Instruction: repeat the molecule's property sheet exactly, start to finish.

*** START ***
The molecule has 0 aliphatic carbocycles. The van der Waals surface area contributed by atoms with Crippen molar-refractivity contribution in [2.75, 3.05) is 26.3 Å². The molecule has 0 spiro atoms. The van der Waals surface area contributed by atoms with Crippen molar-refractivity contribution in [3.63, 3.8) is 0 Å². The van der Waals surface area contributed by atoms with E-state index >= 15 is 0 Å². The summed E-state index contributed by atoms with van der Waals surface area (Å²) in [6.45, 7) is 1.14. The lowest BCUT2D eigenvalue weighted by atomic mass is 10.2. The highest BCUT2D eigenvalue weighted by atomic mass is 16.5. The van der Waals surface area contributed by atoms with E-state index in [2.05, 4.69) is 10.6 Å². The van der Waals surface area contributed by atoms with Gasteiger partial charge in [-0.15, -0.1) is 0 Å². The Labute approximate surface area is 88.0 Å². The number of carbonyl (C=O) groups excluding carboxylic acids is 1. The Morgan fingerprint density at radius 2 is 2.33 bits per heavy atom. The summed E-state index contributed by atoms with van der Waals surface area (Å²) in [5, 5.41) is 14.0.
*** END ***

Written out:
The molecule has 0 aliphatic carbocycles. The van der Waals surface area contributed by atoms with Crippen molar-refractivity contribution in [2.75, 3.05) is 26.3 Å². The molecule has 0 spiro atoms. The van der Waals surface area contributed by atoms with Crippen molar-refractivity contribution in [3.63, 3.8) is 0 Å². The van der Waals surface area contributed by atoms with E-state index >= 15 is 0 Å². The summed E-state index contributed by atoms with van der Waals surface area (Å²) in [6.45, 7) is 1.14. The lowest BCUT2D eigenvalue weighted by atomic mass is 10.2. The highest BCUT2D eigenvalue weighted by atomic mass is 16.5. The van der Waals surface area contributed by atoms with E-state index in [2.05, 4.69) is 10.6 Å². The van der Waals surface area contributed by atoms with Gasteiger partial charge in [-0.15, -0.1) is 0 Å². The Labute approximate surface area is 88.0 Å². The number of carbonyl (C=O) groups excluding carboxylic acids is 1. The Morgan fingerprint density at radius 2 is 2.33 bits per heavy atom. The summed E-state index contributed by atoms with van der Waals surface area (Å²) in [5, 5.41) is 14.0.